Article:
Activity 14.1 Incident Containment Options

In this section I have re-diagrammed the 3 main incident containment options.

  1. Segmentation - Creating a seperate section of the existing network in order to contain the attacker or affected systems. Segmentation
  2. Isolation - Removing the attacker from internal network access, but permitting access to the internet. This technique can be used to monitor attacker communication with external servers. Isolation
  3. Removal - Completely removing the affected network or attacker from any network access. Removal

Activity 14.2 Incident Response Activities

Comptia categorizes incident response activities as the following:

  1. Containment: Containing the damage of the attack
  2. Eradication: Removing the attacker, all artifacts and malicious code caused by the attack.
  3. Validation: Confirming the success of eradication.
  4. Postincident Activities: Preparation of reports and lesson-learned sessions.

The following activities map to the Comptia categories:

Activity Category
Patching Validation
Sanitization Eradication
Lessons Learned Postincident Activities
Reimaging Eradication
Isolation Containment
Scanning Validation
Removal Containment
Reconstruction Eradication
Permission Verification Validation
User Account Review Validation
Segmentation Containment

Activity 14.3 Sanitization and Disposal Techniques

Here are the main three options fo media sanitization during the recovery phase of incident response.

  • Clear: Uses software or hardware products to overwrite existing storage with non-sensitive data. This approach uses the standard read and write operations available to the device. In some devices the only option may be to restore a device to factory settings.
  • Purge: Application of media specific techniques to directly erase data such as overwrite, block erase and cryptographic erasure. The media is still useable after application of this technique.
  • Destroy: The intent of destruction is to render the target data totally infeasible to retrieve. This may also result in the media being rendered useless for the future storage of data. Techniques include disintegration, melting, incineration and shredding.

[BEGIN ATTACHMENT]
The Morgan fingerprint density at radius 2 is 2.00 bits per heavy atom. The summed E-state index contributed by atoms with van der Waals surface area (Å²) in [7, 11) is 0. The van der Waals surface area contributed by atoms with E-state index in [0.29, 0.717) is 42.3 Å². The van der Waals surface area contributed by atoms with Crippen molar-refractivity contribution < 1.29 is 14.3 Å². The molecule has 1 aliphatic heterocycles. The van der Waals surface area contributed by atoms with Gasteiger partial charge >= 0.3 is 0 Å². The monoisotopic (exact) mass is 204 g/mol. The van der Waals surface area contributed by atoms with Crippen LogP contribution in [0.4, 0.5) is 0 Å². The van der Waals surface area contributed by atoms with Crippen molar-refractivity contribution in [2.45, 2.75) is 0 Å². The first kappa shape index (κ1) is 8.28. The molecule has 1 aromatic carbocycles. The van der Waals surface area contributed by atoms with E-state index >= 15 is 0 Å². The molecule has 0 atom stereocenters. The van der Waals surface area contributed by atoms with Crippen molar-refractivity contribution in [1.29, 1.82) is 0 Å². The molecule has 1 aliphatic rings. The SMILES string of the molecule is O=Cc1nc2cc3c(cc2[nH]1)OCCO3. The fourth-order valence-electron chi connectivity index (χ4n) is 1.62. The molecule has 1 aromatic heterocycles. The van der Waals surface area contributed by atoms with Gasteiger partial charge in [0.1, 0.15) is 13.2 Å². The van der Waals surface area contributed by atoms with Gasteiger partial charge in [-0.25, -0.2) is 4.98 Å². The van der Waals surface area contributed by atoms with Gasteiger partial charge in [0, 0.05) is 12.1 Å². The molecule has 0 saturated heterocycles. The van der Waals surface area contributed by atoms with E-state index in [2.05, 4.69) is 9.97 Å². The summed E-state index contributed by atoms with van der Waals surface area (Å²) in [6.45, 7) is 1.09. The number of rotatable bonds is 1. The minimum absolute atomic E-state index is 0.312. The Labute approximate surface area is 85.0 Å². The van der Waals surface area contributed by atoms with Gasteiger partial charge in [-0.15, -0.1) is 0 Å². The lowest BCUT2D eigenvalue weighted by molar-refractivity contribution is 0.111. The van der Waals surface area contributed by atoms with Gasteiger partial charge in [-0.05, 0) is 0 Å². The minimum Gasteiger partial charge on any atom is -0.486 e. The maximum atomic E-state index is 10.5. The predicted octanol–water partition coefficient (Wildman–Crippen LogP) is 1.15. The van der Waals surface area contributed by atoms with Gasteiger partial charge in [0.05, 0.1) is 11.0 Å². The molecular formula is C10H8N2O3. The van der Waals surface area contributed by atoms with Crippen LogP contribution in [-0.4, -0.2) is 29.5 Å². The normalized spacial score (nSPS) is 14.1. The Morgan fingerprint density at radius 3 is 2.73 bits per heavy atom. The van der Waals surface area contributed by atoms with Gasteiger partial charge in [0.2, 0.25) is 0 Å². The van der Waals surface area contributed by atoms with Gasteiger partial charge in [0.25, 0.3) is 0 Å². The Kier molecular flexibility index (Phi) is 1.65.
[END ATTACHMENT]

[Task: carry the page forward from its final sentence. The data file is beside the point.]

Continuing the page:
The below diagram, re-created from NIST SP 800-88: Guidelines for Media Santization outlines the decision flow needed to determin the correct form of media sanitization. Sanitization


A glossary of all the terms, acronyms and slang I run across for this chapter.

Containment Designed to isolate the incident and prevent spread
Incident Response Consists of the stages of: 1.Preparation 2. Detection and Analysis 3. Containment, Eradication and Recovery 4. Post Incident Activity
Network Segmentation Proactive strategy designed to divide parts of the network
Isolating Affected Systems Affected systems are disconnected from the rest of the network, only internet access is allowed.
Isolating the Attacker Uses sandbox systems of no value to monitor the attacker and collect information
Removal Strongest containmetn response. Completely disconnecting the effected network, even from the internet.
Dead Mans Switch Tactic which prevents removal by adding scripts in malware which ping outbound to a host
Eradication Remove all artifacts and traces of an attack, i.e. removing any leftover malicious code and sanitizing storage.
Recovery Restoring normal operations while increasing reselience against future attacks
Clear Media disposal technique - Applies logical, software techniques to write over and sanitize data
Purge Media disposal technique - Applies logical and physical tecniques such as degaussing, overwriting and block erase
Destory Media disposal technique - Results in the inability to use the media in future storage, include pulverization, incerneration, melting, etc.
Incident Recovery Validation Perform the following actions: 1. Check only authorized user accounts exist. 2. Confirm the accounts have the correct permissions 3. Verify all systems are logging properly 4. Conduct vulnerability scans